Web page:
Apple ticked off over ‘misleading’ iPhone ad

Apple has had its knuckles wrapped by the Advertising Standards Authority (ASA) who has ruled that one of the company's iPhone adverts potentially misled users into thinking that they could access the web in its entirety using the device.

In fact, many web pages are not fully accessible due to their Flash or Java content, which are not supported by the iPhone. As such, the ASA has deemed that the ad may no longer be aired in its current form.

The ISA ruling stated that two viewers deemed the ad misleading and it upheld the complaints, stating that CAP (Broadcast) TV Advertising Standards Code rules 5.1 (Misleading advertising), 5.2.1 (Evidence) and 5.2.2 (Implications) had been breached.

"We considered that, because the ad had not explained the limitations, viewers were likely to expect to be able to see all the content on a website normally accessible through a PC rather than just having the ability to reach the website," stated the ASA's ruling. "We concluded that the ad gave a misleading impression of the internet capabilities of the iPhone."

According to the ASA, Apple defended its ad by claiming that the aim was to highlight the benefits of the iPhone's ability to deliver access to sites compared to WAP or service provider-selected versions.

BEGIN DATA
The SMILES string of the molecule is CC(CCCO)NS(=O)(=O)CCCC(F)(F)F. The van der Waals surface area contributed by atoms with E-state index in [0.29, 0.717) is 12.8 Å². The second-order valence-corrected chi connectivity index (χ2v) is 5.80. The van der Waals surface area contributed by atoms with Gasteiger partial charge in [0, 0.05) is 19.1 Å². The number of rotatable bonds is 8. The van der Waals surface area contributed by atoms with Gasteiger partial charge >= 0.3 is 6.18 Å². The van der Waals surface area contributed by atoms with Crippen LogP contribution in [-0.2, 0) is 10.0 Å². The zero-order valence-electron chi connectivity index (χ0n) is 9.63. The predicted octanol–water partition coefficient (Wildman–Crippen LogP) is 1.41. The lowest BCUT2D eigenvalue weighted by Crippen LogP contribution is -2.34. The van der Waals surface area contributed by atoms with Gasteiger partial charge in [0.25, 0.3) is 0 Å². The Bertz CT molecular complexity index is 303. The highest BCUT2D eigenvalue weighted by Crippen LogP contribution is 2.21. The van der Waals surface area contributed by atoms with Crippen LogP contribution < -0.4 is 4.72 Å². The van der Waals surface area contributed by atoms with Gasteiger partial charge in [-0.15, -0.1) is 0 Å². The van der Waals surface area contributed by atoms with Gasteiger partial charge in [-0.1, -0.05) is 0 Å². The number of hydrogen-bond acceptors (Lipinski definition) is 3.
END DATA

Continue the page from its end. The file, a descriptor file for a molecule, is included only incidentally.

It said that Apple in its response to the complaints said that it believed it was quite clear when referencing the reach of the device that it meant site availability not all website functionality.

When IT PRO contacted Apple with regards to the ruling it said that no official statement had been issued on the subject.

Maggie Holland

Maggie has been a journalist since 1999, starting her career as an editorial assistant on then-weekly magazine Computing, before working her way up to senior reporter level. In 2006, just weeks before ITPro was launched, Maggie joined Dennis Publishing as a reporter. Having worked her way up to editor of ITPro, she was appointed group editor of CloudPro and ITPro in April 2012. She became the editorial director and took responsibility for ChannelPro, in 2016.

Her areas of particular interest, aside from cloud, include management and C-level issues, the business value of technology, green and environmental issues and careers to name but a few.